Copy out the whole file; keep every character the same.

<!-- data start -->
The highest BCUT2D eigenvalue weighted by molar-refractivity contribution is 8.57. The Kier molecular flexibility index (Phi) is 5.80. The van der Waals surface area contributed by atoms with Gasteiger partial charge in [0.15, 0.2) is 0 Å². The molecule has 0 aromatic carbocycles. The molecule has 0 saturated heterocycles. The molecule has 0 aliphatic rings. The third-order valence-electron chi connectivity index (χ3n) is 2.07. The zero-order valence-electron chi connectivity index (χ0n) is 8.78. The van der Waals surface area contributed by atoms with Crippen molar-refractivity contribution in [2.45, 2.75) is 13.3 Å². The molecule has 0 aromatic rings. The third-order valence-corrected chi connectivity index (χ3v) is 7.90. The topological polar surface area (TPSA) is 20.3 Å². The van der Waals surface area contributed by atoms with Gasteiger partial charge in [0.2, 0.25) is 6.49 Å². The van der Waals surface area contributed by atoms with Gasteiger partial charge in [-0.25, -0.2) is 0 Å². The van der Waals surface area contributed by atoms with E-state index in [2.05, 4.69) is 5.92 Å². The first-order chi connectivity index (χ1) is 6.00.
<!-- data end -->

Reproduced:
The highest BCUT2D eigenvalue weighted by molar-refractivity contribution is 8.57. The Kier molecular flexibility index (Phi) is 5.80. The van der Waals surface area contributed by atoms with Gasteiger partial charge in [0.15, 0.2) is 0 Å². The molecule has 0 aromatic carbocycles. The molecule has 0 saturated heterocycles. The molecule has 0 aliphatic rings. The third-order valence-electron chi connectivity index (χ3n) is 2.07. The zero-order valence-electron chi connectivity index (χ0n) is 8.78. The van der Waals surface area contributed by atoms with Crippen molar-refractivity contribution in [2.45, 2.75) is 13.3 Å². The molecule has 0 aromatic rings. The third-order valence-corrected chi connectivity index (χ3v) is 7.90. The topological polar surface area (TPSA) is 20.3 Å². The van der Waals surface area contributed by atoms with Gasteiger partial charge in [0.2, 0.25) is 6.49 Å². The van der Waals surface area contributed by atoms with Gasteiger partial charge in [-0.25, -0.2) is 0 Å². The van der Waals surface area contributed by atoms with E-state index in [2.05, 4.69) is 5.92 Å². The first-order chi connectivity index (χ1) is 6.00.